A recent report by the DoD Inspector General (DoD IG) raises concerns about U.S. forces’ knowledge of sexual abuse of children by Afghan defense and security forces. While there was no official policy or guideline discouraging reporting, some of the people interviewed by the IG said they were informally told to basically mind their own business. “The DoD did not conduct training for personnel deployed or deploying to Afghanistan before 2015 on identifying, responding to, or reporting suspected instances of child sex abuse,” the IG wrote. This training was mandated by the fiscal year 2015 National Defense Authorization Act. The IG identified 16 allegations of child sexual abuse between 2010 and 2016, but could not confirm that no other allegations had been reported.
The investigation was sparked by the Army’s decision to discharge Green Beret Sgt. 1st Class Charles Martland for beating up an Afghan police commander who was sexually abusing a boy. Representative Duncan Hunter (R-CA) challenged the decision to discharge Martland. “[H]e and others felt they could no longer stand by and allow the [Afghan Local Police] to commit atrocities,” Hunter wrote in a letter to then-Secretary of Defense Ash Carter. “To intervene was a moral decision, and SFC Martland and his Special Forces team felt they had no choice but to respond.” The Army later reversed the decision, and Hunter introduced legislation to mandate reporting sexual abuse on U.S. bases.
More questions were raised after Lance Cpl. Gregory Buckley was murdered after he expressed concerns about an Afghan National Police Commander’s alleged sexual abuse of boys. “The reason we were here is because we heard the terrible things the Taliban were doing to people, how they were taking away human rights,” Dan Quinn, a former Special Forces captain told the New York Times in 2015. “But we were putting people into power who would do things that were worse than the Taliban did—that was something village elders voiced to me.”
Under the “Leahy Law” the U.S. government is prohibited from using funds for security forces who commit gross violations of human rights. DoD officials told DoD IG that child sexual abuse by Afghan National Defense and Security Forces could rise to that level. But the Leahy Law is rarely enforced. “DoD decisions to withhold funding or apply the notwithstanding authority for [Gross Violations of Human Rights], including instances of child abuse committed by [Afghan National Defense and Security Forces]…only occur about once a year,” the DoD IG found.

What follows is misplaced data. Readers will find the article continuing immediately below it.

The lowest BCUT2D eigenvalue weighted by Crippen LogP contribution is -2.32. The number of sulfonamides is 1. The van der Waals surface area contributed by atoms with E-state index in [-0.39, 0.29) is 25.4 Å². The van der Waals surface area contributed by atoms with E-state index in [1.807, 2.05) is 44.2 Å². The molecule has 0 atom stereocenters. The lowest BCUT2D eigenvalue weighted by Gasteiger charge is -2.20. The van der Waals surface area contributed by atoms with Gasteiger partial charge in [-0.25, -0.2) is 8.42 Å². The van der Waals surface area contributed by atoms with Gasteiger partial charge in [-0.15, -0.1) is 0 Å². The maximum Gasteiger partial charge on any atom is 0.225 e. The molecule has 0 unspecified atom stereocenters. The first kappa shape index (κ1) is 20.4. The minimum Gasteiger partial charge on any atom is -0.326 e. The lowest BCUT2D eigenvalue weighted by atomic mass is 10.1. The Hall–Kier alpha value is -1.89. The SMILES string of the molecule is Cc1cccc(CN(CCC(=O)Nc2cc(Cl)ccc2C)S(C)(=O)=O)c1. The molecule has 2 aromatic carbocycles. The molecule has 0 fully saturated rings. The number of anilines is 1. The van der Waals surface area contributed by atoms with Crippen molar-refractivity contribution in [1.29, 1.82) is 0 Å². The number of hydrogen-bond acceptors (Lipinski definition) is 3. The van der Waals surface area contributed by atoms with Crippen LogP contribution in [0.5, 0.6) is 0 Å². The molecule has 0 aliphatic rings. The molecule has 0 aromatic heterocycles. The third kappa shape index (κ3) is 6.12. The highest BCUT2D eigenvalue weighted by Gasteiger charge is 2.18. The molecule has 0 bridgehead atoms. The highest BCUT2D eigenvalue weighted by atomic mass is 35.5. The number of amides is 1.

“[D]espite the valiant efforts of whistleblowers like Buckley and Martland, Afghan child abuse appears to be an interminable feature of America’s forever war,” Jared Keller noted in Task and Purpose.
There have been myriad efforts to try to avert Americans’ gaze from the real human costs of war. President George H.W. Bush banned photographs of military coffins, a policy left in place for 18 years and only lifted in 2009. Service members and their families have had to fight DoD to admit the health risks at places like Area 51, Camp Lejeune, and at open-air burn pits on U.S. bases in Iraq and Afghanistan.
The DoD is classifying noncontroversial information as well. For example, Defense Secretary James Mattis has resisted providing the public with specifics about the number of troops deployed. What we do know, according to recently published data, is our troop presence in the Middle East in the last four months has increased by a third, from 40,517 to 54,180. The DoD has also blocked the release of data about Afghan Forces.
If we want to have an honest debate about our decisions to go to war, the American people need to have a full accounting of all of the consequences of those decisions.